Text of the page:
Veteran officer leaves Northville – 3 decades of service
Feb. 17, 2022 PLYMOUTH EAGLE.
Plymouth Michigan News
Northville Township Police Officer James Beamish, who once wrestled a deer while on patrol, was on duty for the last time Jan. 25. He officially retired from the department after 35 years of service Jan. 30.
Beamish has been a constant fixture in the department since joining as a dispatcher in September 1987, when Northville Township still had an active Angus cattle farm and Beck Road was unpaved dirt from Five Mile to Eight Mile. After seven years as a police dispatcher, Beamish enrolled at Schoolcraft College Police Academy, fulfilling his dream to become a sworn police officer, following in his father’s foot- steps.
“My father, who worked for 32 years for the Wixom Police Department, is the person who has been the most influential of my career,” Beamish said.
His father never wrestled a deer, though. Beamish said one of his many unforgettable calls in his three decades of service took place when he and other township officers responded to a resident’s back yard after a buck was tangled up in a soccer net and stuck in some shrubbery.
“I held him (the deer) down while they (other officers) worked to free the net, and let me tell you, deer are strong,” said Beamish, who runs marathons as a hobby.
While his last assignment with the department had him serving on road patrol and as an evidence technician, Beamish has excelled in multiple positions throughout his career, officials said. He was a member of the township Accident Investigation Team, served as the department traffic enforcement officer, worked as a detective in the detective bureau, a rotating position, where he pioneered the way by becoming the first certified computer forensic investigator in Northville Township.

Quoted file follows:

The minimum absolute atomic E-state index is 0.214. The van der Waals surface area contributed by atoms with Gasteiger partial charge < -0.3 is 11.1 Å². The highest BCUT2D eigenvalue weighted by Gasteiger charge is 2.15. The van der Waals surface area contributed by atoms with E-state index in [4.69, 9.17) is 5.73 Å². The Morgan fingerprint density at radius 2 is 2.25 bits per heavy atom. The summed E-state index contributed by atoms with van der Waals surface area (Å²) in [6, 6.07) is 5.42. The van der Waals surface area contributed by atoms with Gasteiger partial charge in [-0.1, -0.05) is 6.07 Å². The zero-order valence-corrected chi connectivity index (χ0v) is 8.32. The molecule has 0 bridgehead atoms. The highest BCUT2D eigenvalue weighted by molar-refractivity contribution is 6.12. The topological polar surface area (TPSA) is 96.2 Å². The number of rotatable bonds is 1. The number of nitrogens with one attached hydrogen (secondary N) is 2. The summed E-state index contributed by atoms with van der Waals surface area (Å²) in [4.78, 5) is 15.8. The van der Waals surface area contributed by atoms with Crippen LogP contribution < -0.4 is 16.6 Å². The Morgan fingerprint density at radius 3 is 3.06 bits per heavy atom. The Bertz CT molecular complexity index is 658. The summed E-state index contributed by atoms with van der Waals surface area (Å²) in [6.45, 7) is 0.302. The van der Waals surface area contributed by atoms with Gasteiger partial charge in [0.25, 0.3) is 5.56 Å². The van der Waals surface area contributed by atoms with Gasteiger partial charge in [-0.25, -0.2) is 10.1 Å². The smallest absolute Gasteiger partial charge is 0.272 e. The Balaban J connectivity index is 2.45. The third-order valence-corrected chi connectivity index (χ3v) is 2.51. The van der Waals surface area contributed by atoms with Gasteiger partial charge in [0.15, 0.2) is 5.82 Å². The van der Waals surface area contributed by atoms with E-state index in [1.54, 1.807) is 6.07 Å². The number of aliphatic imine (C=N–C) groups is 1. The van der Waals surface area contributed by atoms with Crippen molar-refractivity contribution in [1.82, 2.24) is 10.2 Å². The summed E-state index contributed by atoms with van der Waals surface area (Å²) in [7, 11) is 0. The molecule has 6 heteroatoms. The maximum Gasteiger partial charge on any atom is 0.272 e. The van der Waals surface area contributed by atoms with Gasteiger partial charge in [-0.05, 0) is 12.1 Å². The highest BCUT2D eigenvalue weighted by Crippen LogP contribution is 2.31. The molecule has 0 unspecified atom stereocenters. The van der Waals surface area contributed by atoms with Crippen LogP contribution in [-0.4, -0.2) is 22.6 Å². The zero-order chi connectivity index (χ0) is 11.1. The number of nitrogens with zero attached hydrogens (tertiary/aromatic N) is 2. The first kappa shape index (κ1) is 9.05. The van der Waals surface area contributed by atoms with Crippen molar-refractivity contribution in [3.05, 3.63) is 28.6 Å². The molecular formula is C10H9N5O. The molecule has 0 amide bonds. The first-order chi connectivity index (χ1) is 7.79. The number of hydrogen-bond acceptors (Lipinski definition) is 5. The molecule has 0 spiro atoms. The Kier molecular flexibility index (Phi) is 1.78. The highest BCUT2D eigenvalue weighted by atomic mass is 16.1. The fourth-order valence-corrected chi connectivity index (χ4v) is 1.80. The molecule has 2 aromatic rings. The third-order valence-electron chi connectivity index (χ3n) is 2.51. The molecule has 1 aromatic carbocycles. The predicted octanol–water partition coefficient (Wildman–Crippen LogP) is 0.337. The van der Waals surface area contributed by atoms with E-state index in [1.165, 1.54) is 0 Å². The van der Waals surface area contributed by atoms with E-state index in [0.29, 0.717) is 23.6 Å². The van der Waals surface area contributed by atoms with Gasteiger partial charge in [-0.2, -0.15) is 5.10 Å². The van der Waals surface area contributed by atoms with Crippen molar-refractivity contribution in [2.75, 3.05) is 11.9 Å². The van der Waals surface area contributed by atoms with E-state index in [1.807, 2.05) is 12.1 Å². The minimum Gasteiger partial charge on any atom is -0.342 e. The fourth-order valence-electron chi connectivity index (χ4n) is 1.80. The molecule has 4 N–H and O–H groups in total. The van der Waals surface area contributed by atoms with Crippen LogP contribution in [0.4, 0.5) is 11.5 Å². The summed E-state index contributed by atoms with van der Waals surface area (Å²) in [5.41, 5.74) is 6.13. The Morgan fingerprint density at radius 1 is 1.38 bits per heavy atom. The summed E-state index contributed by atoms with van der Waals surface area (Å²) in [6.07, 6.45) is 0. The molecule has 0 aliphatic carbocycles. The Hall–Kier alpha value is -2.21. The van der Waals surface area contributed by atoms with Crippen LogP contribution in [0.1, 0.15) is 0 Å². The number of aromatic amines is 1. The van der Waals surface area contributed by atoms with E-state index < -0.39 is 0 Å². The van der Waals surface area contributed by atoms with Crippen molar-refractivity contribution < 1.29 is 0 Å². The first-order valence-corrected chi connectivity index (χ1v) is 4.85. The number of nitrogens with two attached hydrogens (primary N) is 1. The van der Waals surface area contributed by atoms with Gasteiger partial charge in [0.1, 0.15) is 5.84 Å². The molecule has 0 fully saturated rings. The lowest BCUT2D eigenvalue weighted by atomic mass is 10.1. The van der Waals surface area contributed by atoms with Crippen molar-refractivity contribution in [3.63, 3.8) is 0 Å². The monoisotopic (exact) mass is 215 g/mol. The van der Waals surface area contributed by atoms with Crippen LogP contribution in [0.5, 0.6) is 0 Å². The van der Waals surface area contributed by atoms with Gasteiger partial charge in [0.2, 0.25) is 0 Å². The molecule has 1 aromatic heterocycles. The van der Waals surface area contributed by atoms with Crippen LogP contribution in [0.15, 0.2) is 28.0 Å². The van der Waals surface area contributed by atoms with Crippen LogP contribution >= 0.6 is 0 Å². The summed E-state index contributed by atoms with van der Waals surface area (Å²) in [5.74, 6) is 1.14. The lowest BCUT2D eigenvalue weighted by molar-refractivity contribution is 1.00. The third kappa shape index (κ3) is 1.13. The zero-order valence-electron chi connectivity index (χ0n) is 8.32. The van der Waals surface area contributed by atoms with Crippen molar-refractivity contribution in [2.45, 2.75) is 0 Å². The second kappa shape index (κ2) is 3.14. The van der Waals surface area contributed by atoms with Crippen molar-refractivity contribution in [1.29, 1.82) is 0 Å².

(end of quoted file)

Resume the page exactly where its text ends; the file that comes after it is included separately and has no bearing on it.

He also left his mark on the department as a field training officer when, for two decades, he was responsible for the train- ing of new officers to ensure that the best practices and competencies of the department were met.
“I enjoyed training new officers,” Beamish said. “It was so rewarding” because he helped shape the future of the department, he said.
Beamish said he is most proud of his work as a computer forensic investigator.
“There are a couple of people on the Michigan Sex Offender Registry because of me,” he said.
“Officer Beamish is one of the most versatile, talented police officers in the department,” said Todd Mutchler, township manager and director of public safety. “He tackles every assignment with gusto. We will miss him and his enthusiasm for a job well done.”
Beamish says he will miss assisting residents. He’s saved at least four lives by using CPR and helped locate several lost children and those with dementia during his career with the department.
“Those are the most rewarding moments,” he said.
Township Supervisor Mark J. Abbo recalled that Beamish’s colleagues chose him as 2020 Police Officer of the Year, praising him for balancing excellent policing skills with both pride and humility.
“Congratulations to Officer Beamish on a wonderful career,” Abbo said. “Thank you for your dedication to our com- munity. We appreciate your service.”
Beamish said that he won’t be idle in his retirement and is looking forward to his next career.
“I’m ready to turn the page and start a new chapter,” he said.